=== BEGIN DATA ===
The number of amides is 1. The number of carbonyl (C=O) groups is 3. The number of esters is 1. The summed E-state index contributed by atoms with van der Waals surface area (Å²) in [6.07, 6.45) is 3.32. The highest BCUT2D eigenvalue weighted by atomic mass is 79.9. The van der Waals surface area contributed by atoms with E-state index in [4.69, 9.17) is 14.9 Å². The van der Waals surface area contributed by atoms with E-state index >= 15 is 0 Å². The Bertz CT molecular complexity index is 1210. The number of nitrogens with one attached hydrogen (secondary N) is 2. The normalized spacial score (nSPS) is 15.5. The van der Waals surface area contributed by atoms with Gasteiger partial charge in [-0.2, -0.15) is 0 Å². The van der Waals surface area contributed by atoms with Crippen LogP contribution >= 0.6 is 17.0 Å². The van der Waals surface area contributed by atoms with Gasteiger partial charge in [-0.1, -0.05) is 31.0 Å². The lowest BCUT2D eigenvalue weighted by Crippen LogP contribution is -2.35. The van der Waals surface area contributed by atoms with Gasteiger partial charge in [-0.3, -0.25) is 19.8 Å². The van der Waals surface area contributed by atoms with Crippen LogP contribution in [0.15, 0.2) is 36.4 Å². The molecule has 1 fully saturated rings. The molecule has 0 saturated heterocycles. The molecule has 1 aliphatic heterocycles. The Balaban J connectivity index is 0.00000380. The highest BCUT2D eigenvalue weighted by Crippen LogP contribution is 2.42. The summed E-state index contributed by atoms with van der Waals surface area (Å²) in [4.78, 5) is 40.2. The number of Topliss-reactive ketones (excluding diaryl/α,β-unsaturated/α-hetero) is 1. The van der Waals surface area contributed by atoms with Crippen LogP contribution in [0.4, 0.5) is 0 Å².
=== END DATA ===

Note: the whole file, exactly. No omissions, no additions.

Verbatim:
The number of amides is 1. The number of carbonyl (C=O) groups is 3. The number of esters is 1. The summed E-state index contributed by atoms with van der Waals surface area (Å²) in [6.07, 6.45) is 3.32. The highest BCUT2D eigenvalue weighted by atomic mass is 79.9. The van der Waals surface area contributed by atoms with E-state index in [4.69, 9.17) is 14.9 Å². The van der Waals surface area contributed by atoms with E-state index >= 15 is 0 Å². The Bertz CT molecular complexity index is 1210. The number of nitrogens with one attached hydrogen (secondary N) is 2. The normalized spacial score (nSPS) is 15.5. The van der Waals surface area contributed by atoms with Gasteiger partial charge in [-0.2, -0.15) is 0 Å². The van der Waals surface area contributed by atoms with Crippen LogP contribution >= 0.6 is 17.0 Å². The van der Waals surface area contributed by atoms with Gasteiger partial charge in [-0.1, -0.05) is 31.0 Å². The lowest BCUT2D eigenvalue weighted by Crippen LogP contribution is -2.35. The van der Waals surface area contributed by atoms with Gasteiger partial charge in [-0.3, -0.25) is 19.8 Å². The van der Waals surface area contributed by atoms with Crippen LogP contribution in [0.15, 0.2) is 36.4 Å². The molecule has 1 fully saturated rings. The molecule has 0 saturated heterocycles. The molecule has 1 aliphatic heterocycles. The Balaban J connectivity index is 0.00000380. The highest BCUT2D eigenvalue weighted by Crippen LogP contribution is 2.42. The summed E-state index contributed by atoms with van der Waals surface area (Å²) in [4.78, 5) is 40.2. The number of Topliss-reactive ketones (excluding diaryl/α,β-unsaturated/α-hetero) is 1. The van der Waals surface area contributed by atoms with Crippen LogP contribution in [0.4, 0.5) is 0 Å².